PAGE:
Still Life by G. K. Adams

Madeline’s heart raced. Her palms sweated. Edward would be here soon. She could see his large gray eyes, feel the magic of his hands, taste his burning lips. In his presence, she was helpless as a wounded animal. How could he still affect her this way? Yet, she felt a twinge of anxiety.

She dimmed the lights in the small study and made final adjustments to the crisp white linens on the table set for two. She glanced into the gilded mirror, turned right, and left like a nervous girl admiring a party frock. The dark green silk dress caressed her body as the skirt swirled. Edward liked her in green. It set off her eyes he said. He was so handsome -- and powerful. He could pin his opponents to the courtroom wall-- and her to anything he wanted. Also reflected in the mirror was a life-sized painting -- Edward in his prime, confident in a three-piece suit, hand relaxed on the back of a burgundy wing chair, floor lamp casting a glow across his face.

She wanted him, now. This minute.

But first . . .

Madeline sank into the selfsame burgundy chair, worn but comforting. From a side table, her
trembling hands retrieved a simple, finely crafted wooden box. She lifted the top. Her heart pounded in her ears. The scent of sandalwood curled from the box. Only one candle left. She would have to find another source; Madame DuBois’ mystical shop had closed. It was so difficult to find reliable sources. She lit the candle, placed it on the side table, watched its flickering slow to a steady pulse.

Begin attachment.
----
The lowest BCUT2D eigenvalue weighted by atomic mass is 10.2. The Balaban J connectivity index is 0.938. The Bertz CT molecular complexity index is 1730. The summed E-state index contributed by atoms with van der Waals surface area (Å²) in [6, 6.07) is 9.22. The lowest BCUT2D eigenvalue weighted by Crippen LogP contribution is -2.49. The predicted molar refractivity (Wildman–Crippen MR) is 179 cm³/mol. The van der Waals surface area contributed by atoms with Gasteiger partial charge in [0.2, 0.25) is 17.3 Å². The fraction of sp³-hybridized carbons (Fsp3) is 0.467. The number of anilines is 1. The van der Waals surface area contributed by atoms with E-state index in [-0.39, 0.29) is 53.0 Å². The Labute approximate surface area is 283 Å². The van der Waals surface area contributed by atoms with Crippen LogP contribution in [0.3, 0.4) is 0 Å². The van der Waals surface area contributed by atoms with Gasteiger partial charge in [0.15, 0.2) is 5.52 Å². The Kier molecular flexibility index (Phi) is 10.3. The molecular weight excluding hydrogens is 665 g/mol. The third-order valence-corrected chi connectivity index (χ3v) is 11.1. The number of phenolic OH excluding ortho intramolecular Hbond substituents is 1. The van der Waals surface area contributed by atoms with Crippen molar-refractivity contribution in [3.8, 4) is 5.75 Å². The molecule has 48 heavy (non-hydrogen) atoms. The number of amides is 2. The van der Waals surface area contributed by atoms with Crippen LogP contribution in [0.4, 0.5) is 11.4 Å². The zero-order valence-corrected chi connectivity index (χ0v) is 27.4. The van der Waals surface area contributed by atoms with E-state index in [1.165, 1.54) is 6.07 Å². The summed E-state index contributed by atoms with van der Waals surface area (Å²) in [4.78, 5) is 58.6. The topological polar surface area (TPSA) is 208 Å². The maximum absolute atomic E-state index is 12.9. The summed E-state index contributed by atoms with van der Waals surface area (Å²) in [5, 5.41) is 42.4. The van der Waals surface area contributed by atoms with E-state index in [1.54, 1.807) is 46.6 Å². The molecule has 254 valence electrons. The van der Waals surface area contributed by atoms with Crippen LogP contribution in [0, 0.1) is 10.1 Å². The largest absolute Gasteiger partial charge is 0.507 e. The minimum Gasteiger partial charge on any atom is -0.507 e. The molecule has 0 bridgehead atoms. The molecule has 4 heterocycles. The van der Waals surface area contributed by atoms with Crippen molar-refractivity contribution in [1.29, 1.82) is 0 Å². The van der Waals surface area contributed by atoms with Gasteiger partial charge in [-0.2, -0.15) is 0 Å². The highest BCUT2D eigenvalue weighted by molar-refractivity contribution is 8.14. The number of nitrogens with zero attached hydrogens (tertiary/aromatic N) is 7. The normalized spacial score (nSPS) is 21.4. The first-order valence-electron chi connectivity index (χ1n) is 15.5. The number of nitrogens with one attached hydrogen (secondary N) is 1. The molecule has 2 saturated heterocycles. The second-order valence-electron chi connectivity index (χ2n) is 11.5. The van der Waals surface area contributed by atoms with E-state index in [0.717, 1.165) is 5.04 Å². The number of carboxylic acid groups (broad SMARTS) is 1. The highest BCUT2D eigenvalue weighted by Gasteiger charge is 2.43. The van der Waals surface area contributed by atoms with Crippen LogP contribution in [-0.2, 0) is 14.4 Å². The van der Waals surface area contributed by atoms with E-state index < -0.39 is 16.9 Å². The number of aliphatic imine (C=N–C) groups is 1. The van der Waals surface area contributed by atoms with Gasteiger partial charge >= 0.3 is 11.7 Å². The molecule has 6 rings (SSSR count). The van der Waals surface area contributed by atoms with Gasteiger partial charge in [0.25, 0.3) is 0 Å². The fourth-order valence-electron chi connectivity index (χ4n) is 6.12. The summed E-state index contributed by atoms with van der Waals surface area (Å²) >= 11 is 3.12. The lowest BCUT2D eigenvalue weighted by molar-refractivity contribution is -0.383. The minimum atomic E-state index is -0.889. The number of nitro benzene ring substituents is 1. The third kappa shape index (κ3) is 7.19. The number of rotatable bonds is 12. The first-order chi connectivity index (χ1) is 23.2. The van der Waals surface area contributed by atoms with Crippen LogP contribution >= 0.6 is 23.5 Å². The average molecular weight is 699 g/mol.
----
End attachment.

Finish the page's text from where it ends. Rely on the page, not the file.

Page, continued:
She closed her eyes. She had to control herself. She had to relax. But the earthy scent of the candle brought back sweaty nights of flesh on flesh. God, I love him. I’ve got to have him.

She took a deep breath. Time passed. By dint will, she gradually drifted away. Through closed eyes she watched, as through a veil, the orange flame dancing against her closed lids. “Come, Edward.

Come back to me. Down she slid into some secret place to search for calm. “Come back, Edward."

The plea reverberated in the hollow recesses of her soul. “I need you." Soon she slipped into heavy darkness. Not even the flame’s glow reached her.

How long was she thus entranced? She wasn’t sure. She was never sure, but she felt his presence unfolding. The smell of his cologne melded with sandalwood. Her eyes snapped open. She struggled to her feet. “Edward! You’re here! Oh, I’ve missed you."

A pause--then, with a faint rumpling, the figure in the painting lifted his hand from the chair, pulled out a gold pocket watch, checked it, smiled at Madeline, ripped from the painting and stepped onto the cold marble floor. “Hello, darling," he said.

He kissed her lips and sent a shiver from the top of her spine all the way down to her toes. She pulled him close to her breast and felt his warmth. Tonight would be ecstatic. It had been so long.

“Oh, Edward, I so miss you."

He hugged her and said, “Yes, it has been too long." Then he kissed her forehead.

He looked at the table. “Lovely, my dear. What have we here?" He lifted the plate cover. “Shrimp scampi. My favorite."

“I have a bottle of Sancerre," she said. “Sit down." With heart pounding, she poured the wine.

“I think of you all the time, Edward. You’ re always with me."

He smiled. “It’s been sixteen years, Madeline. I should’ve thought you’d be over it by now."